When a person dies, the legal process of establishing whether there is a valid will, what the decedent’s assets are, which debts will be paid and who will inherit the remaining assets is called probate. Probate is handled differently in each state. In North Carolina, an Estates Department is a part of the Clerk of Court in each county. Probate is handled in the county where a person lived at the time of their death. Probate assets are those things that are titled in the decedent’s own name that do not have beneficiary designations. If there is an original valid will, that document is filed with the probate department and lays out the roadmap for the disposition of the estate assets. The will also names an Executor or Personal Representative, who quarterbacks the probate process. Probate is a public process and the will is a matter of public record.
If a decedent does not have a valid, original will, his or her assets will be distributed according to the default statutory instructions. These provisions are called intestacy statues and describe how the estate is divided and who receives the assets.
Settling the decedent’s debts is an important part of the probate process. Before assets are distributed to heirs, all valid debts must be paid. However, creditors are only entitled to the decedent’s probate assets. If there are insufficient assets to pay debts, creditors only receive a fraction. State statues determine the order debts are paid.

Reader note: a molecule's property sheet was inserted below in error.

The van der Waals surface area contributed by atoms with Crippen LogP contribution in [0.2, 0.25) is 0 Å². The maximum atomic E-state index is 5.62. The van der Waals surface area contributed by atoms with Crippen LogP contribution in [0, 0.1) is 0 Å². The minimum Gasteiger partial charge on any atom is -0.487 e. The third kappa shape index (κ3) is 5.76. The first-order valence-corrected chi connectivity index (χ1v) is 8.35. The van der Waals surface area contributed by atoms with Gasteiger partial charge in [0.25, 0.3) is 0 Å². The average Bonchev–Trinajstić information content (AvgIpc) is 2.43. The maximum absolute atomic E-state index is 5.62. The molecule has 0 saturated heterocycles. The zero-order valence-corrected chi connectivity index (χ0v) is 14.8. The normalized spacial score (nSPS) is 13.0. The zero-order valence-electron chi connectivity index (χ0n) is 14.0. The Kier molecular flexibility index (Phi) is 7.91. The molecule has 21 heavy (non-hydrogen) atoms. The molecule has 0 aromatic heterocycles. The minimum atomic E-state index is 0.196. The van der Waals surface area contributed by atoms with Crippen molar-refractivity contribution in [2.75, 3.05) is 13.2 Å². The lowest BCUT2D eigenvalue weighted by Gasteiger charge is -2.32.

We are experienced advisors and advocates in the process of estate administration and trust administration. Our familiarity with the probate process and court personnel allows us to minimize conflict and delays.
If you find yourself in probate, we will guide you every step of the way, from lodging the Will and notifying heirs, to transferring assets to the intended beneficiaries. We understand this is often an emotional and unfamiliar process, so we do all we can to ensure you can confidently and efficiently comply with your legal responsibility as a fiduciary.